And I found that it has pretty much set me back to the very beginning.  Seriously, it’s almost exactly like learning a whole new piece.  Very little of the work I did on it before applies now.  It’s frustrating to say the least.  The new fingerings will definitely be an improvement in the long run, but it feels like – no, it isn’t just a feeling – that my whole effort at first was essentially wasted.

It’s a little disturbing to be honest, because it calls into question how much of the music is really in my head, how well do I understand the music itself, and how much of it is simply my fingers making the same movements that they have been accustomed to, in the nature of trained mice navigating a maze.

Well, lesson is on Tuesday and there’s no way I can get it to sound better than the last time we looked at it.  I’m going to start a new piece entirely, and with luck we can get it all sorted out and ready to learn with no changes so that I don’t have to go through this two steps forward, one-point-nine steps back annoyance again.

thoughts, on becoming a fish

Well, still swim training every morning (more or less, this week I got there every morning).  Steady progress, is good.  Today I started “overswitch” which is the last drill in the TI system before actual swimming … it’s basically a standard freestyle swim stroke without the breathing (yes you do breath, you just pause the drill to do it).  Went well.  It’s strange though, been doing the “zipperswitch” all week and sometimes it feels just perfect and sometimes I feel so unbalanced that I seem to be about to tip over in some direction or other.  Got a bit of that today but not much.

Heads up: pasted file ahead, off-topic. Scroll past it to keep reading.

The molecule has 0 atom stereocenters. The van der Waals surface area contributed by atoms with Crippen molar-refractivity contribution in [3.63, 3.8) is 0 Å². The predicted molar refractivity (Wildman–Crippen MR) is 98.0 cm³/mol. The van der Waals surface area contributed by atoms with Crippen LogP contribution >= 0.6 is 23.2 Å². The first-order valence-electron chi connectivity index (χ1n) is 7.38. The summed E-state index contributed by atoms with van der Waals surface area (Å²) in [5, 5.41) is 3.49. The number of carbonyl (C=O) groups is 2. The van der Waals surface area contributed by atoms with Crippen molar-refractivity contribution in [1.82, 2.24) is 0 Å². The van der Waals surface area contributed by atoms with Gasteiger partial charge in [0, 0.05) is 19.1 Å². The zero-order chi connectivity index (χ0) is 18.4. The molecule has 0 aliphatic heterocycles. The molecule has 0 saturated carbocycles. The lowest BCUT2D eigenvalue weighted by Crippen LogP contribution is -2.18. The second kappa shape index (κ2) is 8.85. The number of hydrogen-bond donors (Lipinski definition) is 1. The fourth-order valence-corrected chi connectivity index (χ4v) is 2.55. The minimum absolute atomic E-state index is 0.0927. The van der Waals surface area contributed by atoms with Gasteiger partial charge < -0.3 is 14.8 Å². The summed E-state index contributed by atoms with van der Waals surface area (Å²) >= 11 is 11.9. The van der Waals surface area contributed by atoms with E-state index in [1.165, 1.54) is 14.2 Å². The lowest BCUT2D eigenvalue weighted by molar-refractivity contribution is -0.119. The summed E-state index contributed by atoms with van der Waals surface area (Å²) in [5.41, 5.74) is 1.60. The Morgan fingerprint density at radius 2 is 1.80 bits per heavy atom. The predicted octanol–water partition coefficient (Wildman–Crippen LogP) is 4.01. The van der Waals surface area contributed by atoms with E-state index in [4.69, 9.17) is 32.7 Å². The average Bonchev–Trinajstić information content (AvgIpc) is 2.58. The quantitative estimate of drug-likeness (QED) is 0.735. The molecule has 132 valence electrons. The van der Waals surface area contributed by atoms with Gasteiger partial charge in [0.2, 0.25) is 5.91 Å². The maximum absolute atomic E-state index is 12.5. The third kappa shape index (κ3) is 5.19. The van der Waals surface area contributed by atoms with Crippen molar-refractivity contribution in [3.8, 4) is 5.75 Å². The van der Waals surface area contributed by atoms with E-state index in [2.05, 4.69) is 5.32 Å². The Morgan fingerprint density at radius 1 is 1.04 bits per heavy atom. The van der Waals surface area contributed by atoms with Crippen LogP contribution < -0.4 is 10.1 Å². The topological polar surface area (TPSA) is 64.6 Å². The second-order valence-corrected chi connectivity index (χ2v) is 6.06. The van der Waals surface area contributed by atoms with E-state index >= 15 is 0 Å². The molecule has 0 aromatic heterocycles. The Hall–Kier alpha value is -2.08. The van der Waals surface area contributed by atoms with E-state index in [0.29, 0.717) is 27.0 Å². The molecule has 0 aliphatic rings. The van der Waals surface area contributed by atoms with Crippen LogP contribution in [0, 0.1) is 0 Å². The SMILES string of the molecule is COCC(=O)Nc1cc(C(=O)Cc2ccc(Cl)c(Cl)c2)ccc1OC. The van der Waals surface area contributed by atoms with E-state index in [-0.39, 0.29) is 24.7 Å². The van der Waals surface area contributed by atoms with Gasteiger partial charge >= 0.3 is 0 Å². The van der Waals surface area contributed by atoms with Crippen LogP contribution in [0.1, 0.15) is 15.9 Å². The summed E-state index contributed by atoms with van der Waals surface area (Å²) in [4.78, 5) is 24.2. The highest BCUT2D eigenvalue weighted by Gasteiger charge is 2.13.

Learning swimming is basically the same as learning kanji.  Or anything else.  You master the skills in blocks, start with the micro-segments of it, eventually that series of strokes or whatever it is becomes “one thing” and now you can use that as a single block that can be incorporated into a meta-block that will in its own turn become a single block for the next level up.  And the next thing you know you have it.

And then you go back to the beginning and polish the micro-segments that you started with to perfection.  Because a building is only as good as its materials.

kanji wa muzukashii ja arimasen

So I just restarted learning Japanese, … again.

When will I ever learn that it’s more effective to stick with something than to take three runs at it from the beginning, before quitting yet again.

Anyway the Kanji to me are the soul of the Japanese language, and are a large part of why I want to learn it. I am making good progress now with King Kanji on my PDA and Heisig’s book. The mnemonics in the book are sometimes indispensable, sometimes worthless. Sometimes I can remember a character just fine with only the appearance of it (and stroke order, very important I find) and don’t need a mnemonic at all. Sometimes I make up my own mnemonic. Also I think using just the book would be ten times as difficult as using it in combination with King Kanji.